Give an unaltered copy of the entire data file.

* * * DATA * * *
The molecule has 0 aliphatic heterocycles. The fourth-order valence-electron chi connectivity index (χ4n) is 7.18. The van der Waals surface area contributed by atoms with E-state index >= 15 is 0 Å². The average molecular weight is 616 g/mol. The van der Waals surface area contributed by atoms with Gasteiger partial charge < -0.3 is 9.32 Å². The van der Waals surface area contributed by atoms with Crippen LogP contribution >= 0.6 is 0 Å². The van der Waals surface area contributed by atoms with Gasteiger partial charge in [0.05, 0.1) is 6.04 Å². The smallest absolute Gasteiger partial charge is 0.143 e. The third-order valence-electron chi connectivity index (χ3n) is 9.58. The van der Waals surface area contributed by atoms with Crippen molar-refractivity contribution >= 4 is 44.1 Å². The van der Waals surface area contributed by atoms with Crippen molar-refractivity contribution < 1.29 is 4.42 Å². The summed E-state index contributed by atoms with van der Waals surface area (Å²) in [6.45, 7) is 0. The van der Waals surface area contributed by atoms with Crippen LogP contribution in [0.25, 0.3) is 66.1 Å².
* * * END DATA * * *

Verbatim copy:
The molecule has 0 aliphatic heterocycles. The fourth-order valence-electron chi connectivity index (χ4n) is 7.18. The van der Waals surface area contributed by atoms with E-state index >= 15 is 0 Å². The average molecular weight is 616 g/mol. The van der Waals surface area contributed by atoms with Gasteiger partial charge < -0.3 is 9.32 Å². The van der Waals surface area contributed by atoms with Crippen LogP contribution >= 0.6 is 0 Å². The van der Waals surface area contributed by atoms with Gasteiger partial charge in [0.05, 0.1) is 6.04 Å². The smallest absolute Gasteiger partial charge is 0.143 e. The third-order valence-electron chi connectivity index (χ3n) is 9.58. The van der Waals surface area contributed by atoms with Crippen molar-refractivity contribution >= 4 is 44.1 Å². The van der Waals surface area contributed by atoms with Crippen molar-refractivity contribution < 1.29 is 4.42 Å². The summed E-state index contributed by atoms with van der Waals surface area (Å²) in [6.45, 7) is 0. The van der Waals surface area contributed by atoms with Crippen LogP contribution in [0.25, 0.3) is 66.1 Å².